Number Of Pregnancies Among Young Hispanic Women Plays Large Part In Rising Teenage Birth Rates
Number Of Pregnancies Among Young Hispanic Women
The birth rate among females ages 15 to 19 in Montgomery County, Md.,which has one of the lowest overall birth rates in the nation,increased by 16% between 2002 and 2005, in large part because ofpregnancies among Hispanic teenagers, according to a report presentedat a County Council meeting on Thursday, the Washington Post reports. At the same time, the birth rate for women in the age group dropped nationally and statewide.
The report, which was presented to the county's Health and Human ServicesCommittee and Education Committee, found that the birth rate amongHispanics ages 18 and 19 increased by more than 30% in the past 10years. Birth rates among black teenagers ages 18 and 19 have declinedover the past decade and are close to that of white women in the sameage group, according to the report.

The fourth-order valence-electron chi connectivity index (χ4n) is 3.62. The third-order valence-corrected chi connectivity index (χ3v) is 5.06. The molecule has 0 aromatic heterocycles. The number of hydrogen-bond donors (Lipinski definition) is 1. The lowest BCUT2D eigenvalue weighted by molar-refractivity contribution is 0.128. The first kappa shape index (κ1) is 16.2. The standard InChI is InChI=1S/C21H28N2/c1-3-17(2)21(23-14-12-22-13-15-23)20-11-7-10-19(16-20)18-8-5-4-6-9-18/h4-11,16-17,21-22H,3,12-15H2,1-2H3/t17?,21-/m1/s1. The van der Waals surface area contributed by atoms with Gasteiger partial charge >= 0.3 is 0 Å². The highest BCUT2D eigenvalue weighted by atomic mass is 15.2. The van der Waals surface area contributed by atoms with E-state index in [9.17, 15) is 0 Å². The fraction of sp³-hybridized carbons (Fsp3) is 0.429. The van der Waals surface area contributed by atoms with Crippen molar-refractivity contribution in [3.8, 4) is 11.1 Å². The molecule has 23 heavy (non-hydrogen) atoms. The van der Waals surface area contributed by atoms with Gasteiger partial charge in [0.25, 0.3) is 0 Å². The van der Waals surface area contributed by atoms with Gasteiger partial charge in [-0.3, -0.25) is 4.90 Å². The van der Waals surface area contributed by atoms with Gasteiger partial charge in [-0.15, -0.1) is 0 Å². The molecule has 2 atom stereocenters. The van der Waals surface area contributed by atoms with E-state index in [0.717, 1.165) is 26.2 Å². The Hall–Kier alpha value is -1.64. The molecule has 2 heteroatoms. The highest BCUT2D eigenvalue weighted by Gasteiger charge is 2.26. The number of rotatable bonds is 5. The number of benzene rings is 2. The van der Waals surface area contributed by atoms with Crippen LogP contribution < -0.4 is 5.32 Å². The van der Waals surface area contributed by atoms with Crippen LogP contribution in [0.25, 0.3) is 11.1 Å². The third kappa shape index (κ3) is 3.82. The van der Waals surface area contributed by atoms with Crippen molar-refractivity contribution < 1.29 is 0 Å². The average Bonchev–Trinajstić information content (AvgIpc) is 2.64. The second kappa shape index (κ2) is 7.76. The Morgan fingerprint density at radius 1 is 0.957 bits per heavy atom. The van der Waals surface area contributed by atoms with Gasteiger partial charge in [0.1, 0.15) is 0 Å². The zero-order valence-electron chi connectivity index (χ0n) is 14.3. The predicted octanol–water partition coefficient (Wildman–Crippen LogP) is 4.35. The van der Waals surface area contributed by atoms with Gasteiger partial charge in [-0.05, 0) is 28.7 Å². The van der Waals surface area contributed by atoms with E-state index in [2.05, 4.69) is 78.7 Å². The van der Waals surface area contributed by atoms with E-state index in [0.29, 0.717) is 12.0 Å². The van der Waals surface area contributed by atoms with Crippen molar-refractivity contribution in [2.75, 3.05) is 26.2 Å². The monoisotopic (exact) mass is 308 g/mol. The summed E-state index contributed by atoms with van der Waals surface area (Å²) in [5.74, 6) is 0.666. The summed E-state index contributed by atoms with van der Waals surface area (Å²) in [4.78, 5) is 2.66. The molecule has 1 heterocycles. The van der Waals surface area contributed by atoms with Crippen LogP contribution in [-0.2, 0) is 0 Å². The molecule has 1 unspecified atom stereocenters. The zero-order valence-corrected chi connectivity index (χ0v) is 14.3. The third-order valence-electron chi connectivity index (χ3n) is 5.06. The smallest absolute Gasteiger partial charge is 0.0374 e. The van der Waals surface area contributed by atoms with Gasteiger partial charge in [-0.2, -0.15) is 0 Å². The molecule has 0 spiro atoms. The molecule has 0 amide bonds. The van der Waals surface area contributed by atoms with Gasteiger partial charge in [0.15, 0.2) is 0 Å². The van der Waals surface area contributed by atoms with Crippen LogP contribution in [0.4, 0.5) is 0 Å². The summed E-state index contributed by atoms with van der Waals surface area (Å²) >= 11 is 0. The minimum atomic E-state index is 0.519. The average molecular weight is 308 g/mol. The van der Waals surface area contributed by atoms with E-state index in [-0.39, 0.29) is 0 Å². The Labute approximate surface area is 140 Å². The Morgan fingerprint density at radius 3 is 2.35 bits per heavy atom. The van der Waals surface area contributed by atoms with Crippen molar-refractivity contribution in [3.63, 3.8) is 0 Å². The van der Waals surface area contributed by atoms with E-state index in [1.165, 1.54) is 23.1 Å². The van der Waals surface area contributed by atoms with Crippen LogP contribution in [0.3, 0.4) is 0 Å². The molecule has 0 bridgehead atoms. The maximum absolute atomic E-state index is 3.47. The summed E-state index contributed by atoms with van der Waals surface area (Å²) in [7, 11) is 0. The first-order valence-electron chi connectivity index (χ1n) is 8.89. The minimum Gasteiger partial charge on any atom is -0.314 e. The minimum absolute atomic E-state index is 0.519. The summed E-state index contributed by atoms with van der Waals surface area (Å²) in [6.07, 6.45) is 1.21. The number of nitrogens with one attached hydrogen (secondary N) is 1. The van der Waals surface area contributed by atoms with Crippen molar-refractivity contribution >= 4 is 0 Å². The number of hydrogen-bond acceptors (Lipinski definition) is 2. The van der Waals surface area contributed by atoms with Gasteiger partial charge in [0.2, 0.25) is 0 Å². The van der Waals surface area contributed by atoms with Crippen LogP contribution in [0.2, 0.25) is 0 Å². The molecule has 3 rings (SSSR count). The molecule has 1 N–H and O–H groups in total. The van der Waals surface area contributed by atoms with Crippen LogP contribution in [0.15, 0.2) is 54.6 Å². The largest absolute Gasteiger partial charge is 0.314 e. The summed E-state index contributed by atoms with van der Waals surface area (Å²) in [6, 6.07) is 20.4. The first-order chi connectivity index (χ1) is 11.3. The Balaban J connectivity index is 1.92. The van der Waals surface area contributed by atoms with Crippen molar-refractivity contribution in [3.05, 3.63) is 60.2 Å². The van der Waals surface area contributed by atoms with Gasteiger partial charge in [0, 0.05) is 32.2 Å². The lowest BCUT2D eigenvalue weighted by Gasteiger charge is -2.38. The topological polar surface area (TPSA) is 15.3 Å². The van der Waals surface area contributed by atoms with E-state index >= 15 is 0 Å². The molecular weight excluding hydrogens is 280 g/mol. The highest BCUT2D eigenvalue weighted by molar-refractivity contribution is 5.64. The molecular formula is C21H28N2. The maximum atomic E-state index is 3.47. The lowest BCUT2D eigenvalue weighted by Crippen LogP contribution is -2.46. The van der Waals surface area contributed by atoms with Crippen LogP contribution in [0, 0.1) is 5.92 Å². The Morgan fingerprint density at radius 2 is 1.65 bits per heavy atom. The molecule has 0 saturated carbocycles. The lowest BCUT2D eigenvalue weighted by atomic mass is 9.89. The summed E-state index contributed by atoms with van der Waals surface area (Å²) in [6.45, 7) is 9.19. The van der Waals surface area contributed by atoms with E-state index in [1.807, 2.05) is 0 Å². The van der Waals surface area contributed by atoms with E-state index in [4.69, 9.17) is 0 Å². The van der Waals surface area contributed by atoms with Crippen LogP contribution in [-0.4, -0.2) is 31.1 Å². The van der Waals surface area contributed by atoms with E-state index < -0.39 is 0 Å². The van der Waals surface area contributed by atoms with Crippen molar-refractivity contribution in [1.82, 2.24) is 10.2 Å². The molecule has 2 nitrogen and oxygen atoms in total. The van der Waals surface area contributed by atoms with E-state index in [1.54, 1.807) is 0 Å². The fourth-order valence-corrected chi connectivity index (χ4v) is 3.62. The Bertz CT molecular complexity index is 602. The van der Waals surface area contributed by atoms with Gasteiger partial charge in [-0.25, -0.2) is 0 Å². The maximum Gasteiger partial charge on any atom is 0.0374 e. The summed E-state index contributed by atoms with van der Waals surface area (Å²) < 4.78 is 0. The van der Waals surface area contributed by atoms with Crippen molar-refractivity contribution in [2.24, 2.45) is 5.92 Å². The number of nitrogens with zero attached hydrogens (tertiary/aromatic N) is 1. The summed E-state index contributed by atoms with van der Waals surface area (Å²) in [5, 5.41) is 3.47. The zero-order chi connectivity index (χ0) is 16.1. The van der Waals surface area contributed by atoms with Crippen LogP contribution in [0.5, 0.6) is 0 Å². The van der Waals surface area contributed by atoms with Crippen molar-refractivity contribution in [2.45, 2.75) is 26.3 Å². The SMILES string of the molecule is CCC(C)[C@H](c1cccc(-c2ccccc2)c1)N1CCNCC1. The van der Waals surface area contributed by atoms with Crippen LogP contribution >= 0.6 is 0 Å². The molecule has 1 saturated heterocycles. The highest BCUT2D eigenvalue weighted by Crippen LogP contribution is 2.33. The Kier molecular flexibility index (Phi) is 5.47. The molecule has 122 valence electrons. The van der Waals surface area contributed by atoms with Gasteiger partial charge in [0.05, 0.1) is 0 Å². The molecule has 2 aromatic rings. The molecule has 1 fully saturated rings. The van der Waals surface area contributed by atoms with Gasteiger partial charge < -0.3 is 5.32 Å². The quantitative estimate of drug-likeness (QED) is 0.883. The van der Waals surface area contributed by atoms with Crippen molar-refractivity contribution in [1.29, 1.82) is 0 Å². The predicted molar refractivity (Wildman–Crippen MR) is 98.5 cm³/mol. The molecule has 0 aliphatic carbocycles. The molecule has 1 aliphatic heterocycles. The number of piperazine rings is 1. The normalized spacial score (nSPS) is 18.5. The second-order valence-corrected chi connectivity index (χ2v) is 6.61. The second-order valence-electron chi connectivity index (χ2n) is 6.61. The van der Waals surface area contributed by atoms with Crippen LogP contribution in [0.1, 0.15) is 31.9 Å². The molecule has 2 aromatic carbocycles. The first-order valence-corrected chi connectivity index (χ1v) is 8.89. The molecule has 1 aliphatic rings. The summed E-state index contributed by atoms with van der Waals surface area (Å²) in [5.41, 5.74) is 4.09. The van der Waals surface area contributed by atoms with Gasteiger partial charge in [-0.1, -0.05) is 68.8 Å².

According to the report, a survey of Hispanic teenagers and adults by the National Campaign to Prevent Teen Pregnancyfound that most of the Hispanic community does not consider teen birthsto be a problem or believe it interferes with the future of the mother.The campaign's survey showed that Hispanic teenagers are less likely totalk with their parents about sex compared with other teenage girls,and advocates said that increasing communication between parents andtheir children is important. Candace Kattar, executive director ofMaryland-based Hispanic not-for-profit Identity,said, "A lot of the teen [Hispanic] moms are actually quite happy to bepregnant as teenagers." Pilar Torres, executive director of Hispanicnot-for-profit Centro Familia, said the "whole cultural piece is enormous."
GeorgeLeventhal, chair of the County Council's Health and Human ServicesCommittee, called Kattar's comments "striking," adding, "We makeassumptions that these poor, uneducated girls are acting against theirown best interest. [Kattar's] point was that some of them were making adecision in what they think is in their own interest." The councilplans to continue the discussion in coming months, Leventhal said(Minaya, Washington Post, 7/27).
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